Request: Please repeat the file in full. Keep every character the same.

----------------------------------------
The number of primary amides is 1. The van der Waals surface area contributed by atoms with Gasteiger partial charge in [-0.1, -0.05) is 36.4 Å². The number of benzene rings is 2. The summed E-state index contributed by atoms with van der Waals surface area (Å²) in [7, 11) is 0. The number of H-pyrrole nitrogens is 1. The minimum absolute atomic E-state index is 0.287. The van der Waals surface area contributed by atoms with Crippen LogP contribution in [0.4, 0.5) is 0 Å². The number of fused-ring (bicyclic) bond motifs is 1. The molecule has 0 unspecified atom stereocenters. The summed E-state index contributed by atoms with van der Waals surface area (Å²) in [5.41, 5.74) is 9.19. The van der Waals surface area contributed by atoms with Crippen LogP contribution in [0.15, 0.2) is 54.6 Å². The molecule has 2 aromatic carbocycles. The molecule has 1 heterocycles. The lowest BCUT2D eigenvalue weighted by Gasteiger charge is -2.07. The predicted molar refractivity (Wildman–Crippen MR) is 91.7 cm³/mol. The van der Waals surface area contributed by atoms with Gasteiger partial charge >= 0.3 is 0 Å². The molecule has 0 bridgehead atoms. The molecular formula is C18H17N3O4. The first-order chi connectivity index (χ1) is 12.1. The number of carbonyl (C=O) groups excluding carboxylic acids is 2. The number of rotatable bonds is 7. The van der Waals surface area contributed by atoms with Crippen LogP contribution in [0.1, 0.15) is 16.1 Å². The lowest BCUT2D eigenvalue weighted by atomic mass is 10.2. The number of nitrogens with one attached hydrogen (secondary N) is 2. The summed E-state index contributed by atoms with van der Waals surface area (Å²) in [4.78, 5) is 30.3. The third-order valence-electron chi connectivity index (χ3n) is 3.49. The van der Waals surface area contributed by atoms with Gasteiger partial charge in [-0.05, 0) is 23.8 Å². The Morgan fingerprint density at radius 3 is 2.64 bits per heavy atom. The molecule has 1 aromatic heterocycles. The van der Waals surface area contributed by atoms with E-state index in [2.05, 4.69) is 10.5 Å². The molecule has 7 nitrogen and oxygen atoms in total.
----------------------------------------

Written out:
The number of primary amides is 1. The van der Waals surface area contributed by atoms with Gasteiger partial charge in [-0.1, -0.05) is 36.4 Å². The number of benzene rings is 2. The summed E-state index contributed by atoms with van der Waals surface area (Å²) in [7, 11) is 0. The number of H-pyrrole nitrogens is 1. The minimum absolute atomic E-state index is 0.287. The van der Waals surface area contributed by atoms with Crippen LogP contribution in [0.4, 0.5) is 0 Å². The number of fused-ring (bicyclic) bond motifs is 1. The molecule has 0 unspecified atom stereocenters. The summed E-state index contributed by atoms with van der Waals surface area (Å²) in [5.41, 5.74) is 9.19. The van der Waals surface area contributed by atoms with Crippen LogP contribution in [0.15, 0.2) is 54.6 Å². The molecule has 2 aromatic carbocycles. The molecule has 1 heterocycles. The lowest BCUT2D eigenvalue weighted by Gasteiger charge is -2.07. The predicted molar refractivity (Wildman–Crippen MR) is 91.7 cm³/mol. The van der Waals surface area contributed by atoms with Gasteiger partial charge >= 0.3 is 0 Å². The molecule has 0 bridgehead atoms. The molecular formula is C18H17N3O4. The first-order chi connectivity index (χ1) is 12.1. The number of carbonyl (C=O) groups excluding carboxylic acids is 2. The number of rotatable bonds is 7. The van der Waals surface area contributed by atoms with Crippen LogP contribution in [0.1, 0.15) is 16.1 Å². The lowest BCUT2D eigenvalue weighted by atomic mass is 10.2. The number of nitrogens with one attached hydrogen (secondary N) is 2. The summed E-state index contributed by atoms with van der Waals surface area (Å²) in [4.78, 5) is 30.3. The third-order valence-electron chi connectivity index (χ3n) is 3.49. The van der Waals surface area contributed by atoms with Gasteiger partial charge in [-0.05, 0) is 23.8 Å². The Morgan fingerprint density at radius 3 is 2.64 bits per heavy atom. The molecule has 1 aromatic heterocycles. The van der Waals surface area contributed by atoms with E-state index in [2.05, 4.69) is 10.5 Å². The molecule has 7 nitrogen and oxygen atoms in total.